Instead, make a case for why your achievements should be of interest to the department, for example by demonstrating how statistics would complement their qualitative work. At the end of the day, the best way to get shortlisted is to highlight bona fide achievements that are distinctive to you.
Steve Joy is careers adviser for research staff in the arts, humanities, and social sciences at the University of Cambridge – follow him on Twitter @EarlyCareerBlog
Do you have any tips to add? Share your thoughts in the comments below.
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A cover letter introduces and markets you effectively by complementing your CV.
A cover letter tells your story by highlighting your relevant strengths and motivation for the person and organisation you are writing to, rather than listing all the things that can already be seen on your CV.
Always take the opportunity to submit a cover letter if you are given the chance.
The cover letter gives you scope to showcase what interests and drives you, and your enthusiasm for an organisation and the role. You can use it to align yourself with the organisation’s strengths, values and culture, and highlight in a targeted way your knowledge and strongest, most relevant skills for the position.
The content and style are up to you, but a logical and engaging structure is key. Below are some guidelines.
How to Write Cover Letters
Aim for a professional tone that conveys your message to the reader succinctly - remember it's not an essay or dissertation! Write in clear, concise English – take care not to drown the reader with your detail and avoid jargon they may not understand. The Plain English Campaign has some good guidance on improving your writing style.
Structure it like a business letter, brevity adds power and aim for no longer than 1 side of A4 in length. However, if the organisation gives you very specific instructions about the structure. length and content, follow their guidance.
Introduce yourself and explain why you are writing. If you are responding to an advertisement, state where you saw it. This tells the recruiter why they are reading the letter, and it gives them feedback on which of their advertising sources are working. You need to think about how you would like to introduce yourself; it could be that you mention the course you are studying and when you plan to finish it along with your place of study.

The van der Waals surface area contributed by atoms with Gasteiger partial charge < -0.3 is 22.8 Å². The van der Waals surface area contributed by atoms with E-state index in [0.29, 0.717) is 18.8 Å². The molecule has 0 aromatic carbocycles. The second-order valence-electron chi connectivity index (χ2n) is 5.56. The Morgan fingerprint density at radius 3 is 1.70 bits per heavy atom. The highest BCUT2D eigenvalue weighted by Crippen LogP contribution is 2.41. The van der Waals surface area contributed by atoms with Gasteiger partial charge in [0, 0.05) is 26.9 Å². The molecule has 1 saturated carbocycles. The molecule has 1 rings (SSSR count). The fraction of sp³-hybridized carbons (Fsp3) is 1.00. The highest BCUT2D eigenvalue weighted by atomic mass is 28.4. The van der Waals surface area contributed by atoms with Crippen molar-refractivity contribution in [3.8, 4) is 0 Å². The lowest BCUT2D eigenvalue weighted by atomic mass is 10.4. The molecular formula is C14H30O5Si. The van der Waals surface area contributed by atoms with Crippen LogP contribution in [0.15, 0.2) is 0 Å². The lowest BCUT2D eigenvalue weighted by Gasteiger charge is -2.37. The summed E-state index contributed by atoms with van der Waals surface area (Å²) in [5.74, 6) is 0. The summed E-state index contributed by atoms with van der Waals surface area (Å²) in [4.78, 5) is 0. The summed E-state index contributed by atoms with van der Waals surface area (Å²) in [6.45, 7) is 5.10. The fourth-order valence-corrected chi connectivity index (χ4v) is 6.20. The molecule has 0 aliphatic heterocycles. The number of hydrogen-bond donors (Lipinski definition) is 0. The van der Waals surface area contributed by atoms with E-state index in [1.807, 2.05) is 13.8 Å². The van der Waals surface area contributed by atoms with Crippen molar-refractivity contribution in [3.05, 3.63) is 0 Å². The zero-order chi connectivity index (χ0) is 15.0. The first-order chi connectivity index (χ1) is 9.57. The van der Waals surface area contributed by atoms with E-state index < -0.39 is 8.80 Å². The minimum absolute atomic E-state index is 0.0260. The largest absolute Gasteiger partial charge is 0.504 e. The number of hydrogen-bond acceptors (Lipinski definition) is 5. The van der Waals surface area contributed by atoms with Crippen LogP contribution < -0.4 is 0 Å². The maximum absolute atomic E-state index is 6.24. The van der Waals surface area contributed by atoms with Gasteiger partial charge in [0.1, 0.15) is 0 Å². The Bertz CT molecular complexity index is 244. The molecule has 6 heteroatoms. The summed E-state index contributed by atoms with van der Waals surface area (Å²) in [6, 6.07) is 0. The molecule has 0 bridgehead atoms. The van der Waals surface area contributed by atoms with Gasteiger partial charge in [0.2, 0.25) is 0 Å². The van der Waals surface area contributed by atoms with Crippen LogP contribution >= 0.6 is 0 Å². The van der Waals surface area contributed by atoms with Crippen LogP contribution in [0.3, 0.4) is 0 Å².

Why this job?
Explain why you are interested in the job and the organisation. Tailor the letter to the organisation and job description to make it clear that you haven't sent out multiple copies of the same letter to different employers.
Draw on your research, especially what you have learnt from speaking with their staff (e.g. while meeting them at a fair or event, or during work shadowing/experience) as this will demonstrate an awareness and understanding of them that goes beyond the corporate website. Be specific about why the position is particularly attractive for you, and back this up with evidence from your past, or by linking this to your overall career plans, and what you find exciting about this sector, don’t just repeat the text from their publicity material.
Explain why you are well-suited to the position. Refer to the most relevant skills (c.3-5), experience and knowledge you have and match what you say to the requirements outlined in the job description. Tell your story and highlight key evidence so that you are building on your CV, but not using exactly the same phrases. Make sure you read our guidance on demonstrating you fit the job criteria for more advice.
As your aim is to convince the recruiter that you are a suitable candidate for the job, focus on your accomplishments and the transferable skills that are relevant to the role. State explicitly how you match the job criteria – don’t expect the person reading your letter to infer your skills or experiences for themselves.
Support your claims by referring to examples that are already detailed in your CV. You can make a stronger, more credible case by linking different experiences that highlight similar skills or competences. For example:
- You first demonstrated your organisational skills by creating (an event) at school, and you have developed them further by raising (£xx) at last year’s fundraiser and, most recently, by leading (another event) for your society attended by (number) of people.
- The role (applied for) would allow you to further explore your interest in mental health well-being which has driven your success as college welfare officer and the personal sense of achievement gained from working as a peer counsellor.
Reiterate your desire to join the organisation and end on a ‘look forward to hearing from you’ statement, followed by ‘Yours sincerely’ if writing to a named individual and ‘Yours faithfully’ if you have not been able to find a named contact.
- Write to a named person if you can
- If you have not been able to find a named contact, you could use ‘Dear Recruitment Manager’ or ‘Dear Recruiter’.
- Check your spelling and get someone else to read it over.
- Check that it says clearly what you want it to say. Are there any sections that are hard to read, overly long sentences? If yes, try to simplify the language, avoid jargon, use shorter sentences or take out that section completely.